By Frederick Copleston
Conceived initially as a significant presentation of the improvement of philosophy for Catholic seminary scholars, Frederick Copleston's nine-volume A heritage Of Philosophy has journeyed some distance past the modest objective of its writer to common acclaim because the most sensible heritage of philosophy in English.
Copleston, an Oxford Jesuit of great erudition who as soon as tangled with A. J. Ayer in a fabled debate in regards to the life of God and the potential of metaphysics, knew that seminary scholars have been fed a woefully insufficient diet of theses and proofs, and that their familiarity with so much of history's nice thinkers was once reduced to simplistic caricatures. Copleston set out to redress the incorrect by way of writing a whole historical past of Western philosophy, one crackling with incident and intellectual pleasure -- and one who supplies full place to every philosopher, offering his concept in a beautifully rounded demeanour and displaying his links to those that went sooner than and to those that came after him.
The results of Copleston's prodigious labors is a historical past of philosophy that's not likely ever to be exceeded. Thought journal summed up the final contract between students and scholars alike whilst it reviewed Copleston's A historical past of Philosophy as "broad-minded and goal, accomplished and scholarly, unified and good proportioned... we can't suggest [it] too highly."
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Extra resources for A History of Philosophy [Vol VII] : modern philosophy : from the post-Kantian idealists to Marx, Kierkegaard, and Nietzsche
VI. pp. 25(H)o, • This is given in the Basis of the Entire Theory of Science, A more detailed analysis of some of the stages is given in the Outline of the Essence of th, Theory oJ Sci,nce. 1 FICHTE (I) 53 ego but definite and distinct objects. And if there are to be distinguishable objects, there must be a common sphere in which and in relation to which objects mutually exclude one another. Hence the power of imagination produces space, extended, continuous and indefinitely divisible, as a form of intuition.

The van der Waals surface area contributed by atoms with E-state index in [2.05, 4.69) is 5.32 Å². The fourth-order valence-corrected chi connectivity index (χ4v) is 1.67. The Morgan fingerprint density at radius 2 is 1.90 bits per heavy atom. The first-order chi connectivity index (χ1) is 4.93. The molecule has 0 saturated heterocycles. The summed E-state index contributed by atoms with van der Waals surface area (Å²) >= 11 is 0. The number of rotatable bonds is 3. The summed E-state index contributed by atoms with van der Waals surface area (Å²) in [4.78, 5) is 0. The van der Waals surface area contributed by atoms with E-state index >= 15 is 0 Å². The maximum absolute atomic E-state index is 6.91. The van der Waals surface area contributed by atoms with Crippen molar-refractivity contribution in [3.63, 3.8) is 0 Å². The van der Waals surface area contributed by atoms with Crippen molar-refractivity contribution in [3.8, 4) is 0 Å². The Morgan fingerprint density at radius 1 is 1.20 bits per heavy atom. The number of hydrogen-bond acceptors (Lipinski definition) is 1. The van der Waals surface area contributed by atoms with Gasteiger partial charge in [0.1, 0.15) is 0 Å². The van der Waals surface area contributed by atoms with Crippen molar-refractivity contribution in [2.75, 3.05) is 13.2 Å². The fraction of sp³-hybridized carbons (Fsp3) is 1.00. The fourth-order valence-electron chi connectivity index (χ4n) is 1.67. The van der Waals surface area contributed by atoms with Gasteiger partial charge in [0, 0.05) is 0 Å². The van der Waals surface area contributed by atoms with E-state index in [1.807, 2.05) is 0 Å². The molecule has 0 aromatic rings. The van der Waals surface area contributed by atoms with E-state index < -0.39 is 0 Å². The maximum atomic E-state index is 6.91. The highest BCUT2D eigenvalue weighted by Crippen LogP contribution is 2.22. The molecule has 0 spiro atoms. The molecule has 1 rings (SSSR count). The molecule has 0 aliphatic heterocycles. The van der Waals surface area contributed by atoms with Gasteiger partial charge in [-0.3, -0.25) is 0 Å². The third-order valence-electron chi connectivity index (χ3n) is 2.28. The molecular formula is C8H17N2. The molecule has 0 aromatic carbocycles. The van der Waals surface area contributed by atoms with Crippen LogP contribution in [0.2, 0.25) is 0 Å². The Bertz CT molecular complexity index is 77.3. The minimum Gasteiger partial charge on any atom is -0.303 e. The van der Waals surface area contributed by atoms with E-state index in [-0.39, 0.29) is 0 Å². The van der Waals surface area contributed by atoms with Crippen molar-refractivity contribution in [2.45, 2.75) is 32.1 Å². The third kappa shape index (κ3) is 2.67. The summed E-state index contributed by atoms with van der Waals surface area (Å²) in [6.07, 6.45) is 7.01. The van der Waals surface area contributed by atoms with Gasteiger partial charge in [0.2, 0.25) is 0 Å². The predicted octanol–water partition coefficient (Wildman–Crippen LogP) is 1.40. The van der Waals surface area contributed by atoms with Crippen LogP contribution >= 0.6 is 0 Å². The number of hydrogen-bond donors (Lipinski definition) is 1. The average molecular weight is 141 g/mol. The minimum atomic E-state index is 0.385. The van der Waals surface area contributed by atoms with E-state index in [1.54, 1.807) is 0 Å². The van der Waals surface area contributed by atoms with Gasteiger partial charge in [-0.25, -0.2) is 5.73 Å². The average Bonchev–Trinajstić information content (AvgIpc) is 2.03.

Here lies the ground of all reality. Only through the relation of feeling to the ego ... '1 Belief in reality is based ultimately on feeling, not on any theoretical argument. Now, the feeling of impulse as force represents a rudimentary grade of reflection. For the ego is itself the impulse which is felt. Hence the feeling is self-feeling. And in successive sections of the practical deduction of consciousness Fichte traces the development of this reflection. We see, for instance, impulse or drive as such becoming more determinate in the form of distinct impulses and desires, and we see the development in the ego of distinct feelings of satisfaction.
F, IV, p. ~16. 6I POST-KANTIAN IDEALIST SYSTEMS FICHTE (2) extent Kant's distinction between the phenomenal and noumenal aspects of man is justified. At the same time Fichte insists that this distinction is not ultimate. For instance, the natural impulse which aims at satisfaction and the spiritual impulse which aims at complete freedom and independence are from the transcendental or phenomenal point of view one impulse. It is a great mistake to suppose that man as an organized product of Nature is the sphere of mere mechanism.